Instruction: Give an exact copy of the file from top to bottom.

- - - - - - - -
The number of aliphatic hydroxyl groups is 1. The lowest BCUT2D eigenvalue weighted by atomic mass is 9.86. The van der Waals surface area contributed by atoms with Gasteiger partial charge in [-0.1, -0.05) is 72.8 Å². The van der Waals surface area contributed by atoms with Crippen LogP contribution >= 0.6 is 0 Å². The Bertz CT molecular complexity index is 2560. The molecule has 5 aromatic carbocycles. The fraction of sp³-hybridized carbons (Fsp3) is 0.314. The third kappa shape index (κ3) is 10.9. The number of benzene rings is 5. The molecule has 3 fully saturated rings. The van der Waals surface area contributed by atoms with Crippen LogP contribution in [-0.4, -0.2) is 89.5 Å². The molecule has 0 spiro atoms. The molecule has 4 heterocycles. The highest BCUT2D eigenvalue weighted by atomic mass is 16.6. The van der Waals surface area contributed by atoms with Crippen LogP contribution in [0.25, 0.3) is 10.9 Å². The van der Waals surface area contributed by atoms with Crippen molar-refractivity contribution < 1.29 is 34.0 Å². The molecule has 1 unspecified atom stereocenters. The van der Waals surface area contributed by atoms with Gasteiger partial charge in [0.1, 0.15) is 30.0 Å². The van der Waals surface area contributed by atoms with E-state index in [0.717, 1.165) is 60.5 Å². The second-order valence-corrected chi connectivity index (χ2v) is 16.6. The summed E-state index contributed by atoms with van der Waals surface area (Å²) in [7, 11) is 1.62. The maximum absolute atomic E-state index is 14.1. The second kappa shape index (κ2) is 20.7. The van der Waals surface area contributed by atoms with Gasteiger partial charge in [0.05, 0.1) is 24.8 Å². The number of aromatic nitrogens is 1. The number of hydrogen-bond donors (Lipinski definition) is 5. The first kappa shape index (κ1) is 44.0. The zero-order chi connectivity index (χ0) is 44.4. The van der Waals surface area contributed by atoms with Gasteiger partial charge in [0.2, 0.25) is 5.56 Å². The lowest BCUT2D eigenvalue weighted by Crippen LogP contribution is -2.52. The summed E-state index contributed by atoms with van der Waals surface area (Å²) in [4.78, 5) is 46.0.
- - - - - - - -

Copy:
The number of aliphatic hydroxyl groups is 1. The lowest BCUT2D eigenvalue weighted by atomic mass is 9.86. The van der Waals surface area contributed by atoms with Gasteiger partial charge in [-0.1, -0.05) is 72.8 Å². The van der Waals surface area contributed by atoms with Crippen LogP contribution >= 0.6 is 0 Å². The Bertz CT molecular complexity index is 2560. The molecule has 5 aromatic carbocycles. The fraction of sp³-hybridized carbons (Fsp3) is 0.314. The third kappa shape index (κ3) is 10.9. The number of benzene rings is 5. The molecule has 3 fully saturated rings. The van der Waals surface area contributed by atoms with Crippen LogP contribution in [-0.4, -0.2) is 89.5 Å². The molecule has 0 spiro atoms. The molecule has 4 heterocycles. The highest BCUT2D eigenvalue weighted by atomic mass is 16.6. The van der Waals surface area contributed by atoms with Crippen LogP contribution in [0.25, 0.3) is 10.9 Å². The van der Waals surface area contributed by atoms with Crippen molar-refractivity contribution < 1.29 is 34.0 Å². The molecule has 1 unspecified atom stereocenters. The van der Waals surface area contributed by atoms with Gasteiger partial charge in [0.1, 0.15) is 30.0 Å². The van der Waals surface area contributed by atoms with E-state index in [0.717, 1.165) is 60.5 Å². The second-order valence-corrected chi connectivity index (χ2v) is 16.6. The summed E-state index contributed by atoms with van der Waals surface area (Å²) in [7, 11) is 1.62. The maximum absolute atomic E-state index is 14.1. The second kappa shape index (κ2) is 20.7. The van der Waals surface area contributed by atoms with Gasteiger partial charge in [0.05, 0.1) is 24.8 Å². The number of aromatic nitrogens is 1. The number of hydrogen-bond donors (Lipinski definition) is 5. The first kappa shape index (κ1) is 44.0. The zero-order chi connectivity index (χ0) is 44.4. The van der Waals surface area contributed by atoms with Gasteiger partial charge in [0.2, 0.25) is 5.56 Å². The lowest BCUT2D eigenvalue weighted by Crippen LogP contribution is -2.52. The summed E-state index contributed by atoms with van der Waals surface area (Å²) in [4.78, 5) is 46.0.